Feeling anxious occasionally is a normal part of being human. You may feel anxious before taking an exam, when faced with a difficult work problem, while waiting for the results of medical investigations or when going through the process of making an important decision. However, if you have an anxiety disorder the worry or fear is not temporary; for you the anxiety does not go away and can get worse over time. Anxiety can interfere with your daily activities. There are a number of types of anxiety e.g. generalized anxiety disorder, panic disorder and social anxiety disorder. Read more:
Learning about anxiety is a very important first step since it helps you to understand what is happening when you are feeling uncomfortable. All the worries and physical feelings you are experiencing are due to anxiety.
Anxiety is normal and adaptive because it helps us prepare for danger (for instance, our heart beats faster to pump blood to our muscles so we have the energy to run away or fight off danger).
Therefore, the goal is to learn to manage anxiety, not eliminate it.
Living with anxiety can become a problem when our body tells us that there is danger when there is no real danger.
Our body’s fight-flight-freeze response can be activated when there is a real danger, such as coming across a black bear when hiking in the woods. You may take FLIGHT and run away from the bear. You may FREEZE and stay still until the bear passes. Or, you might FIGHT and yell and wave your arms to appear big and scary.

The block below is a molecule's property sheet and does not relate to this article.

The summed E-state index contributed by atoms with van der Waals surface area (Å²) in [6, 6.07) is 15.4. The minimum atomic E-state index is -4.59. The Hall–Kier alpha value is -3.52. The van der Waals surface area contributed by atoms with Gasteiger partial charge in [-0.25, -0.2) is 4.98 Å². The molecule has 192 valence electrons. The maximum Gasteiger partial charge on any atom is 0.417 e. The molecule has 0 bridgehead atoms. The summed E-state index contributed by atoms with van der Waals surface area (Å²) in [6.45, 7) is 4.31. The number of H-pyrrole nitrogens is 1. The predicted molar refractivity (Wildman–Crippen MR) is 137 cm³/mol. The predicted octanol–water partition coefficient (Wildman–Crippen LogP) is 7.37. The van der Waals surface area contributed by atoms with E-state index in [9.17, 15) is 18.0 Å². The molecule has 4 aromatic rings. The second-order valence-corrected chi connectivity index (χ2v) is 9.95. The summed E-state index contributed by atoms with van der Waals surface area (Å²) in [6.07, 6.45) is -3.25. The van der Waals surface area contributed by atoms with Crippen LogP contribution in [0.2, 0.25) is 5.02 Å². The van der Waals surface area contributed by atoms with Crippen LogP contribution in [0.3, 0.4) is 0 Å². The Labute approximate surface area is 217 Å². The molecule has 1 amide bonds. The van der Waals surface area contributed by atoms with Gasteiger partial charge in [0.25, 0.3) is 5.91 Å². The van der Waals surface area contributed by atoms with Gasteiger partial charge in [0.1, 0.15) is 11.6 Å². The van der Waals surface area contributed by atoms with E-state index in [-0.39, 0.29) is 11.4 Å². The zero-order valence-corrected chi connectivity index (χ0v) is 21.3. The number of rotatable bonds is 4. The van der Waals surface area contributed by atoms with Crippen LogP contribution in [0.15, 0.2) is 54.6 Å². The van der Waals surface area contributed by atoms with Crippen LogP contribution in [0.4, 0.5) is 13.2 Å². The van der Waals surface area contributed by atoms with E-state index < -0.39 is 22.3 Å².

But these response can also happen when something simply feels dangerous, but really isn’t, such as being interviewed for a job. Anxious feelings can become so overwhelming that you want to avoid doing the interview. Many people stop doing things or going to places that make them feel anxious.
Watch the following youtube video produced by the organization beyondblue with Australian actor Noah Taylor.
2. Reduce stress in your day-to-day living.
If you are living with anxiety it is essential that you find ways to reduce your levels of day-to-day stress. This might include:
time management with your work or study
spending some time with nature e.g taking a walk on a bush track
listening to music that you find relaxing
spending some time on one of your hobbies e.g painting, playing a musical instrument
learning some relaxation techniques
3. Give high priority to adequate sleep.
aim for 7 to 9 hours of sleep each night
avoid foods and drinks containing caffeine during the evening
avoid eating close to bedtime
ensure that your bedroom is dark and quiet
establish a relaxing night routine
avoid watching TV or working on your computer before bedtime
4. Exercise regularly and take opportunities to engage in physical activity.
Nature has a calming effect on the mind
Exercise can reduce anxiety and improve mood. It can reduce the stress hormones adrenaline and cortisol. The best physical activities are those that you enjoy doing and will continue doing.
5. Learn and practise relaxation skills such as the following:
Progressive Muscle Relaxation (PMR) can be helpful in reducing muscle tension and for achieving a state of relaxation. The technique involves systematically tensing up various muscles then releasing them releasing the tension suddenly. See
If you practise mindfulness on a regular basis you can, with time, reduce your anxiety levels.